Diverse and multicultural is probably one of the apt definitions to describe India in her entirety. She plays host to a plethora of events, fairs, festivals, which are either, cultural, religious, social or seasonal. It is tough to draw a comparison with any other country or nationality. India is a living example of different cultures and ethnicity within one nation, following and practising traditions and events that are unique to a particular state. The potential is immense and it is only in the recent past that industry stakeholders have managed to identify this. Currently, there are only few states that go all out to position and promote their events both, nationally and globally, and create an environment around the fair or festival that will generate the desired visitors.
The initial mobilisation towards marketing and promotion of fairs and festivals has taken place wherein the private as well as the public sector in their individual capacity are working towards promoting their festivals and events. The PPP model format has also taken place in the fairs and festivals space. As a first ever initiative the Gokulashtami festival was promoted by Maharashtra Tourism along with Spain, with an aim toward achieving cultural understanding. However, this seems to be just the tip of the iceberg. Countries which probably have just one for two events to be proud of go all out toward image building through aggressive marketing drawing in the tourists. Though India has begun its work towards promoting fairs and festivals, there is a long way to go. From infrastructure development to focused marketing, there is more to achieve.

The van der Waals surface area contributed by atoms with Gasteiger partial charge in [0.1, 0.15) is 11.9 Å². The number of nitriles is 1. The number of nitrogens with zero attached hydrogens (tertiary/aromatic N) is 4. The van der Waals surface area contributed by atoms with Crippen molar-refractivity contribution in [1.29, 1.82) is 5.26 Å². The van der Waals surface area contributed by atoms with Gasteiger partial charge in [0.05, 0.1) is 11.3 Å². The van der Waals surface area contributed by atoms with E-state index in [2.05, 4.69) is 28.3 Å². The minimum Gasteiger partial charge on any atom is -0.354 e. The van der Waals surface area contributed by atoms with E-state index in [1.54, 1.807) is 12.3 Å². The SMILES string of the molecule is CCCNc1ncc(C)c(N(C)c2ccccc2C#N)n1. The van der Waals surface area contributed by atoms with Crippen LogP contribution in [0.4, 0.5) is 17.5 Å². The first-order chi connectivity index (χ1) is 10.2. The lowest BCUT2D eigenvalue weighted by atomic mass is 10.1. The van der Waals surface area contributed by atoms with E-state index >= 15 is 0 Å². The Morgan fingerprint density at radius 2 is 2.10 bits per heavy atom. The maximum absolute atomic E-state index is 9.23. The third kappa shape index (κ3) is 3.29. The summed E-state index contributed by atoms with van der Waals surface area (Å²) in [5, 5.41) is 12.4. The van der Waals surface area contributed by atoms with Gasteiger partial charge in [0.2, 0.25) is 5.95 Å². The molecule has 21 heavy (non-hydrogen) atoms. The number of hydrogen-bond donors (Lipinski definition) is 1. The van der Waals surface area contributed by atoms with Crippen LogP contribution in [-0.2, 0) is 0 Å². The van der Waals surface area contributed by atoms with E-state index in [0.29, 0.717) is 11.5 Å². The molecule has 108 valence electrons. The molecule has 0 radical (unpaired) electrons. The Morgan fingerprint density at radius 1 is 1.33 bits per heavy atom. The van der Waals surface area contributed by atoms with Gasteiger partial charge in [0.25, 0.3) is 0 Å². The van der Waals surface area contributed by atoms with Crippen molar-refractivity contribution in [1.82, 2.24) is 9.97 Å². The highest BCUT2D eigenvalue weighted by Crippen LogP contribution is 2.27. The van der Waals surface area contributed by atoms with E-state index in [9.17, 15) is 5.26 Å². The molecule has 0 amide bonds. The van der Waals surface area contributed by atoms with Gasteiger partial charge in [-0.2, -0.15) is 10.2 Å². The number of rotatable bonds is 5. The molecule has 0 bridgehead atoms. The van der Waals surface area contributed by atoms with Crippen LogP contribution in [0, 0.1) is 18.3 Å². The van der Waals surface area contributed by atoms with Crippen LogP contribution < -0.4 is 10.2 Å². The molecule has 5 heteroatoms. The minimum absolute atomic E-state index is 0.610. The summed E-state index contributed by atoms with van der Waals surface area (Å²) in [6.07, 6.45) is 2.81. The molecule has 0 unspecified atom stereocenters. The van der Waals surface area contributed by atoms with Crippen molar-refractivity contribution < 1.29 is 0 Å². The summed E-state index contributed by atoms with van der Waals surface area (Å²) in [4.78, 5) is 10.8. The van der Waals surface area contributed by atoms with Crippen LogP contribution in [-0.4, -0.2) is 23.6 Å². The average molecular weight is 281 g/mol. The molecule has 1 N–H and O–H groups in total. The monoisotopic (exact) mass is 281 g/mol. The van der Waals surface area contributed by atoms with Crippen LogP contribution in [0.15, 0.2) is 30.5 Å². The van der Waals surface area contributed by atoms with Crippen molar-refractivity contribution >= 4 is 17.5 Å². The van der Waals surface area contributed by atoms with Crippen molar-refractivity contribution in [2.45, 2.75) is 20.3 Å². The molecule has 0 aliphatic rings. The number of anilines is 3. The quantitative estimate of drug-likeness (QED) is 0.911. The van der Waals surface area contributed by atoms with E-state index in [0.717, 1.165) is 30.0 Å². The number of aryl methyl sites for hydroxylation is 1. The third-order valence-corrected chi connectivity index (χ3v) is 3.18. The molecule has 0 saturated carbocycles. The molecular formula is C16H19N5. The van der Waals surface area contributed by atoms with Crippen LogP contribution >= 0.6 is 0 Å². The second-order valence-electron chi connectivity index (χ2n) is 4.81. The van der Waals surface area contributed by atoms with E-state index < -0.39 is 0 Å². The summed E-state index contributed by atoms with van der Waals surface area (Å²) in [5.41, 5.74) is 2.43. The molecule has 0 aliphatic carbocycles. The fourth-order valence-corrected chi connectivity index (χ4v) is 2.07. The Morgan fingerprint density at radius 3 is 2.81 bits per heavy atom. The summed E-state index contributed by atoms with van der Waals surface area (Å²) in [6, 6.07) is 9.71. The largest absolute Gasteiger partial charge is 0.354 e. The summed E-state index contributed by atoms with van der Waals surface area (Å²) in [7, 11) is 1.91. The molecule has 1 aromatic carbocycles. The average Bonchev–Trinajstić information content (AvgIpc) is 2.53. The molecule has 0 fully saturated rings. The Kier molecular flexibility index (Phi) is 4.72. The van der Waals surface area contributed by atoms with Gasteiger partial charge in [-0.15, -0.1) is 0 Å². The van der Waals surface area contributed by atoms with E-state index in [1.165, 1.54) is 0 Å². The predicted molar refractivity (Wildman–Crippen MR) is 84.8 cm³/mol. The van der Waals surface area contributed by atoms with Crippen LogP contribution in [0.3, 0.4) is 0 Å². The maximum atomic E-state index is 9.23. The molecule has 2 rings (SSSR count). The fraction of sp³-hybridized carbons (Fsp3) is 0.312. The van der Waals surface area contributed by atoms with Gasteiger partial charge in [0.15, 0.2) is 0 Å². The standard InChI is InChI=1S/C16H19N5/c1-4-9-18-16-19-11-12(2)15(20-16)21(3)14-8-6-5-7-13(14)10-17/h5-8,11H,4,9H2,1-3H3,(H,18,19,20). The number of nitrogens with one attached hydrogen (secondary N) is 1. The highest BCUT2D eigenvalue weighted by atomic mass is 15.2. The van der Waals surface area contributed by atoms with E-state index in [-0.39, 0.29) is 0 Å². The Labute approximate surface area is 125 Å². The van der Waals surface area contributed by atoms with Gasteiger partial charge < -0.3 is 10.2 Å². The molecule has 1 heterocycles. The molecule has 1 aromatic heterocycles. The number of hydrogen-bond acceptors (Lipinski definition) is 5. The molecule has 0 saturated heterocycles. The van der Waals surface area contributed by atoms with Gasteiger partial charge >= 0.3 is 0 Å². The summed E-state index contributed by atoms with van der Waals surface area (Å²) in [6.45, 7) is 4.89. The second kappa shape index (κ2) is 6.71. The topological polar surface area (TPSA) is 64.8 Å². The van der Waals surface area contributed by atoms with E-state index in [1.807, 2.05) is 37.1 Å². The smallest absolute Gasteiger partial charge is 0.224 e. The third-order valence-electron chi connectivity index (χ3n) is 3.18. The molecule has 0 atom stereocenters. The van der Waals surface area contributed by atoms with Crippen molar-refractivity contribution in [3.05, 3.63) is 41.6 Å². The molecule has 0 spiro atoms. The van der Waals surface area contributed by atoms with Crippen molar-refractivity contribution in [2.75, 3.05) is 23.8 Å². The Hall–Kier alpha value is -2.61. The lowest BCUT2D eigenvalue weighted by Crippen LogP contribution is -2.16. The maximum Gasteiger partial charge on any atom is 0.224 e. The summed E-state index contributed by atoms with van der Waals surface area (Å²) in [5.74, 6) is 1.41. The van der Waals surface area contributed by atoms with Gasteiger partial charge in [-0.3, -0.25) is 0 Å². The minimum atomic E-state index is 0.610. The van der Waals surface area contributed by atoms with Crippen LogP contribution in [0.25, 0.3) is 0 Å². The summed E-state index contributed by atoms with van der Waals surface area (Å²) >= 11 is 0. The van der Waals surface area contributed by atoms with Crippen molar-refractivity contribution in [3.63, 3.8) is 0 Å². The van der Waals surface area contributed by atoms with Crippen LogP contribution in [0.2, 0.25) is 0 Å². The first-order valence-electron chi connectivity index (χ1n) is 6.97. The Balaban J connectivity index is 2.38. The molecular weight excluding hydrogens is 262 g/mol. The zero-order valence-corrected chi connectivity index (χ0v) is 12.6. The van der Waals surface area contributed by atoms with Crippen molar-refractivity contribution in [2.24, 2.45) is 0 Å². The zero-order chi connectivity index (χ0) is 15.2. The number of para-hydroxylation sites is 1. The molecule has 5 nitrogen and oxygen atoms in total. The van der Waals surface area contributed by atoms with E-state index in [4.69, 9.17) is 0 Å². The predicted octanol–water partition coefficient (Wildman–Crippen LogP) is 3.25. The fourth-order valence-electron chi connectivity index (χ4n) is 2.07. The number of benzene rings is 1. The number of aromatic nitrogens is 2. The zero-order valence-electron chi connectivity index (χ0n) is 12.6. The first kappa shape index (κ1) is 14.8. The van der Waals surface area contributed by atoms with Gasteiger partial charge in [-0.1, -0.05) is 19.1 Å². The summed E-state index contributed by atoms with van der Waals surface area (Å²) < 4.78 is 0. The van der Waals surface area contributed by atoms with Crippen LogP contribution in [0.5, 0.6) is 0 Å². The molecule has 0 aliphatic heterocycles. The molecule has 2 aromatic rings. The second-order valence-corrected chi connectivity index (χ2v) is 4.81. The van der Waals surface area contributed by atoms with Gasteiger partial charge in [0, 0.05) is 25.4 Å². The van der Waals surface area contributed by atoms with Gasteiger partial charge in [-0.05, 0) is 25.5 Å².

Apart from infrastructure development, the other vital link in the business of tourism is its human resource. Talent crunch and talent management is a cause of serious concern in the industry and the recently held capacity building workshop by FICCI was an encouraging initiative to get some issues addressed related to the topic. Training and developing the vast majority of people who form the different links of the tourism chain is a humongous task before the government. Though the success of the efforts made so far is yet to be to be ascertained, the fact that the Fifth Five Year Plan has brought about a focused approach is a matter of great hope for the industry.